What types of adoptions are there?
There are five main types of adoptions in BC. The first is Domestic adoption, which usually refers to the private adoption of a newborn when a birth mother chooses the adoptive parents. Next there are Direct Placement Adoptions, which are also done privately, and usually involve the adoption of a family member or known child. International adoption is the private adoption of a child outside of Canada ranging in ages from newborn to 18. The final private option is embryo adoption, when a family adopts an embryo, goes through pregnancy, and births the child. The public route, known as Ministry Adoptions, is when children are adopted out of the foster care system through the Ministry of Children and Family Development (MCFD). Children are typically between the ages of 3-18, but younger children are occasionally available, and special needs are common. All private adoptions in BC must be completed through a private adoption agency, and public adoptions must be completed through the Ministry of Children and Families. Websites for these agencies are available on our links page.
How much does adoption cost?
There are many factors that can affect the cost of an adoption, such as the type, the country, and more. Ministry adoptions are the only route that requires no fees. These are done through the government and usually having nothing more than small fees such as a criminal record check or occasionally travel, if you are matched with a child outside of your community. Domestic adoptions are done through private agencies and can range from $15,000 up to $30,000 depending on the circumstances. International adoptions vary the most. Depending on the country, these adoptions can run from roughly $20,000 all the way up to $80,000. The average cost, however, is usually around $30,000. There are many financial solutions such as grants, fundraising, and loans, that are available to assist with these costs. For more information on finances please contact us or Abba Canada.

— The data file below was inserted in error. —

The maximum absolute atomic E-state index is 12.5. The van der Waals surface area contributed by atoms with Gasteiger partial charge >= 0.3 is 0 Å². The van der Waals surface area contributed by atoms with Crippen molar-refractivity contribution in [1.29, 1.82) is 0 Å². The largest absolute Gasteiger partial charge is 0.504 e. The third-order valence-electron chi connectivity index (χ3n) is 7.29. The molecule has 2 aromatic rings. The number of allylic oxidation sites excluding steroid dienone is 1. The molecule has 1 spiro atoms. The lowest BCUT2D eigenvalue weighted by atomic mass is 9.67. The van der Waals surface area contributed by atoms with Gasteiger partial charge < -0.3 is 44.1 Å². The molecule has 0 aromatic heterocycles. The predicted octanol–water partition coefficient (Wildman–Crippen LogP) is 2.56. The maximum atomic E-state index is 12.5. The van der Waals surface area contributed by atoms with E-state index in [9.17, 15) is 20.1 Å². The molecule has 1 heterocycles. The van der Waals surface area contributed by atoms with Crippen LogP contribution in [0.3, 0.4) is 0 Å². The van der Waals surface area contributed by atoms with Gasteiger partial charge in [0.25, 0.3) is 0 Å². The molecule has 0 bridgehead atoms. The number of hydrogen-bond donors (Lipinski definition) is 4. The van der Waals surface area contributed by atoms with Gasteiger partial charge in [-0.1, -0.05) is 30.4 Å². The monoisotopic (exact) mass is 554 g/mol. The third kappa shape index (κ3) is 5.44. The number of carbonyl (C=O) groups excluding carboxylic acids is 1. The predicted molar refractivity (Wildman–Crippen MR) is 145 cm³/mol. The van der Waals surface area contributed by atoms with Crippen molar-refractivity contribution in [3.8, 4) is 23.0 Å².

How long does adopting take?
This can differ drastically depending on the route taken. In general, most adoptions can be done in roughly two years. Some factors may lengthen or shorten this time period. Certain countries have long waitlists that are several years long, and domestic adoptions have been known to have long waitlists due to the high rate of waiting adoptive parents and the low rate of newborns coming up for adoption. For more specific timelines we encourage you to research your specific country of choice or contact us for more information.
What are the requirements to adopt?
Each type of adoption has different requirements and they often change. It is recommended to research various routes and their requirements. For example, Ministry adoptions have a minimum age requirement of 19, while some international countries require you to be 30. Some countries allow single parents to adopt, while others do not. Some require certain financial requirements and health requirements, and again, others do not. Some countries will only work with parents who have no children; some have limits of 2, while others have no limits. It is important to ensure you meet the requirements before you move forward.